I pee in the shower almost every morning — great time-saving mechanism and as a female I find it liberating to pee at will. I thought this was totally normal, until this weekend when I found out that not only ONE but TWO of my friends have NEVER peed in the shower. Who is the freak in this situation?
Allie, 25, NYC
Don’t worry, love, your friends are the freaks. Most American adults pee in the shower, and I trust 1,169 survey respondents more than I trust your two pals.
A YouGov Omnibus survey in July posed the question, “In which of the following places, if any, have you ever urinated?” Sixty-two percent of people checked the box that said “in the shower.” What’s more, this appears to be a national phenomenon: The fraction of people who say they urinate in the shower is pretty consistent whether you’re looking at U.S. regions, or age, income, sex, race, education or marital status.
But before you get too excited and start brandishing labels like “freak,” you should take a closer look at the numbers on shower-peeing frequency. It turns out that 47 percent of people who said they had relieved themselves in the shower also added that they did so “not regularly at all — I have only done this once or twice.” As an “almost every morning” sort of girl, Allie, I’m afraid you’re in the minority — 14 percent of respondents said they do it “most of the time.” And remember, that’s 14 percent of the 62 percent who say they’ve ever peed in shower. So really, barely 9 percent of Americans share your bathroom behavior.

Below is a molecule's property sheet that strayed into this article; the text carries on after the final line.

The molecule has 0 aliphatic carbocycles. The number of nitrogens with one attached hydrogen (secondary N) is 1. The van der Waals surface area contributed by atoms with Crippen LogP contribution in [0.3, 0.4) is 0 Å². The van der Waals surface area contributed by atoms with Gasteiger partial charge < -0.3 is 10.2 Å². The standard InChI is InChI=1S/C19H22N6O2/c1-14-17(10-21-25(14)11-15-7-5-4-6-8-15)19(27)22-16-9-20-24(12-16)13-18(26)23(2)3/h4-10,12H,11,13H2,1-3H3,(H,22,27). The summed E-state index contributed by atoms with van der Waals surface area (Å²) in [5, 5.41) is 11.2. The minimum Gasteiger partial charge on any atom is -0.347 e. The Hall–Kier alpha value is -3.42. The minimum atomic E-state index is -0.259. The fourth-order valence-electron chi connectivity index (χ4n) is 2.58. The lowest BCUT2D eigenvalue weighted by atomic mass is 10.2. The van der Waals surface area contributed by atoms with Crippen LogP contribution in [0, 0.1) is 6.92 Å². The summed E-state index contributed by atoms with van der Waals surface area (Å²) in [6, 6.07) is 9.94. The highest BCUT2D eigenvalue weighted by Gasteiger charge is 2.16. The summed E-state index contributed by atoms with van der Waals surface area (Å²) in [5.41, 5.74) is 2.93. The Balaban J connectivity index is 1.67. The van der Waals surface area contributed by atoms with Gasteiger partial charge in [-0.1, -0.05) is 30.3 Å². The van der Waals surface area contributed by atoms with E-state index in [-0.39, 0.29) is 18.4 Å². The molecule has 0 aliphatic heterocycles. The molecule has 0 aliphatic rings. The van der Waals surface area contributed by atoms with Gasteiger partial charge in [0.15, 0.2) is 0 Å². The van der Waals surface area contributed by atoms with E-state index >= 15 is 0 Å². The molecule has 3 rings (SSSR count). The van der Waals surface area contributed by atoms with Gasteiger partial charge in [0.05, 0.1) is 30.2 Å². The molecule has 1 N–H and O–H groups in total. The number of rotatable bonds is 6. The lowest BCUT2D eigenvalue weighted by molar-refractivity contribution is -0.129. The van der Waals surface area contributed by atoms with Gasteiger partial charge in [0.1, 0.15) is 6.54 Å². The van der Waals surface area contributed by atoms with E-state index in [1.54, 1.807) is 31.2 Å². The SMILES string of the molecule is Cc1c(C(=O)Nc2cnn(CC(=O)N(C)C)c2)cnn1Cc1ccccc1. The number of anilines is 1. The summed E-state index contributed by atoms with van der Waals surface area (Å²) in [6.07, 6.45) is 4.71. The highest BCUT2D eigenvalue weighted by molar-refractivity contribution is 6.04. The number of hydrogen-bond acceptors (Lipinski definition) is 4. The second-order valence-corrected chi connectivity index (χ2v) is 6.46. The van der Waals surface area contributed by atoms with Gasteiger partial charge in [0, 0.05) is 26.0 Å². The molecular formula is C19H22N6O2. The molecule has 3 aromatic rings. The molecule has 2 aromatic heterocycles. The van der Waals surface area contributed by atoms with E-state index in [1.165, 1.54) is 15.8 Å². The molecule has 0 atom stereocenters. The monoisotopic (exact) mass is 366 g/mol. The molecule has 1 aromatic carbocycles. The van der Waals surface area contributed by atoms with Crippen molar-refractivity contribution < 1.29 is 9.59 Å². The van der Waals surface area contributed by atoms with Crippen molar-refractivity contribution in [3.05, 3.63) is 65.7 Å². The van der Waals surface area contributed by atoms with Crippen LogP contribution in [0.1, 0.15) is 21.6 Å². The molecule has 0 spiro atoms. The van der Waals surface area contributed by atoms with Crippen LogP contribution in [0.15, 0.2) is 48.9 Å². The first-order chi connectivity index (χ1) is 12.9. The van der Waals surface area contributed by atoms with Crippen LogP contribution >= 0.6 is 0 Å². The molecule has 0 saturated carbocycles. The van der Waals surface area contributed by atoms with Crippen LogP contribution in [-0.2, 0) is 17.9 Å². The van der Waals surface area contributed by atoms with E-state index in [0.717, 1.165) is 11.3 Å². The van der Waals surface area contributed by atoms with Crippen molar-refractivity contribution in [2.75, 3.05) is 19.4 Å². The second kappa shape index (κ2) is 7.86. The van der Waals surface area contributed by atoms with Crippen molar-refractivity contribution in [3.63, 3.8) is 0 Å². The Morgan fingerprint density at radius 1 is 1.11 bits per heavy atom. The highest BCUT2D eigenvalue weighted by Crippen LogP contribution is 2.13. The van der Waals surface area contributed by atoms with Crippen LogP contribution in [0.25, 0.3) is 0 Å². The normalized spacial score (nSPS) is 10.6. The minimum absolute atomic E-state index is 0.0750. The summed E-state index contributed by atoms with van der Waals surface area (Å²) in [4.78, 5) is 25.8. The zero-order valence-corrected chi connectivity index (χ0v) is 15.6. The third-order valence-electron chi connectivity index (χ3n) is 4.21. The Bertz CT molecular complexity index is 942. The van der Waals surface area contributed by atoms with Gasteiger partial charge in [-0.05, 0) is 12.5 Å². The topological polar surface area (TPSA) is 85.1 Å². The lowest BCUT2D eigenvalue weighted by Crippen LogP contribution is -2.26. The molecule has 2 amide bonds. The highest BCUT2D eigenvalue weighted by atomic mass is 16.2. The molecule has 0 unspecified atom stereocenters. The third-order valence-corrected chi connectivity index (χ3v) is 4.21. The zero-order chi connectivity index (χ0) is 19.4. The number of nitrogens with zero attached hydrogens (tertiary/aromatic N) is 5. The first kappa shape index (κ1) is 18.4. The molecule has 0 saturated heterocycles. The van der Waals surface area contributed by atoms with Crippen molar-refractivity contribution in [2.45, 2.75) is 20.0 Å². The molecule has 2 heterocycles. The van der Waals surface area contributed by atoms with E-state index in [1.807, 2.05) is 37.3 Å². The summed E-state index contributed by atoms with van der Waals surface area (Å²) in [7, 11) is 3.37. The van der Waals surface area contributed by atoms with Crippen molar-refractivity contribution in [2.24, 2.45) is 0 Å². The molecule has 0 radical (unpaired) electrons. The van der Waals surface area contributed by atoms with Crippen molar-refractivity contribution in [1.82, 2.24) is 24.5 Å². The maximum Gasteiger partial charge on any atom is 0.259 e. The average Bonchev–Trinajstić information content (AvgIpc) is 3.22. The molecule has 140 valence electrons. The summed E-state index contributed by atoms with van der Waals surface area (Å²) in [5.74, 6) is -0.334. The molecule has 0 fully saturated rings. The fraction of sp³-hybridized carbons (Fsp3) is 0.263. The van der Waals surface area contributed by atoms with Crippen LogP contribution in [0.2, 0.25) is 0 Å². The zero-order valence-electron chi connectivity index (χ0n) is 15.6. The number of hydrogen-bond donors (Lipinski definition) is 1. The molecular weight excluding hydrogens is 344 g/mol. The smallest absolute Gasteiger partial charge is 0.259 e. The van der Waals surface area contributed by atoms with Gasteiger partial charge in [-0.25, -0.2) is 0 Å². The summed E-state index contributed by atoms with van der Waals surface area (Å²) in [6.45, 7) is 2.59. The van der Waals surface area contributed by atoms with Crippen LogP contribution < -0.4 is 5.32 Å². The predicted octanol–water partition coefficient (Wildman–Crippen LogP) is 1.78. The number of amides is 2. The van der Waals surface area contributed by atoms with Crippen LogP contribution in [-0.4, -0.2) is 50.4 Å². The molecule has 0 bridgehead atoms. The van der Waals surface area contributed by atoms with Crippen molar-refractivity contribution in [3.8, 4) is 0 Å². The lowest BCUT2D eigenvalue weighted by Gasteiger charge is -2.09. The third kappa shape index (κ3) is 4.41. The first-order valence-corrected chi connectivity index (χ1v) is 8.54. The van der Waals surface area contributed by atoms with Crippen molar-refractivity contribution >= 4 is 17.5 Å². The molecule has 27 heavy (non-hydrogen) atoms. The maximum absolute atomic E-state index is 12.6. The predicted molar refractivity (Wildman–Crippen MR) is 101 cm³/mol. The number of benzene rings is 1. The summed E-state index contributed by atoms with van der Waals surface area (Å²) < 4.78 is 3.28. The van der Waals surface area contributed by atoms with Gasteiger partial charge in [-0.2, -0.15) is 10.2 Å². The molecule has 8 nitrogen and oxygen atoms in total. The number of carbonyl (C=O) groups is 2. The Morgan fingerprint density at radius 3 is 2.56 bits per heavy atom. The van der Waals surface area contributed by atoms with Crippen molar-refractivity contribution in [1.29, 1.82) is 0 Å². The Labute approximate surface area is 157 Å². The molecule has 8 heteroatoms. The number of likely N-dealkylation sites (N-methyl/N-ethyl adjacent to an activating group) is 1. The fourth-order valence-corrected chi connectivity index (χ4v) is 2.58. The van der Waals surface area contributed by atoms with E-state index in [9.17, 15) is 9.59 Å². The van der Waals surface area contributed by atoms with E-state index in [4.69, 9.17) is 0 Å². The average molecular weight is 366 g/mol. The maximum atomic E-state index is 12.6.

Solace can be found in the possibility that some people, including those two friends of yours, are fibbing. Of course, the desire to appear “socially acceptable” is an issue with all self-reported surveys. But the fact that 42 percent of respondents in another YouGov survey (conducted just four months before this one) said shower urination was “unacceptable” could explain the large gap between people who say they have peed in the shower (62 percent) and those who say they do it every day (7 percent). If I thought my behavior was unacceptable, I might admit to having done it, but I’d also be keen to downplay how often.
One last thing: You say “as a female I find it liberating to pee at will.” I imagine that sense of liberation comes from the fact that non-toilet urination isn’t always so easy for women. The data shows clear differences between where men and women choose to pee — men are more likely to pee in public.
Women in the survey were half as likely as men to have peed in a bush and five times less likely to have peed on a residential street. The gender gap closes, though, in places like baths and showers, where more discretion is available.
So, Allie, you’re pretty normal to have let yourself go in the shower (albeit slightly less normal for indulging quite so often). If you’re looking for time-saving and liberating options beyond the shower, might I suggest one of the female urination devices on the market, such as the She Wee or Whiz Freedom?
Hope the numbers help,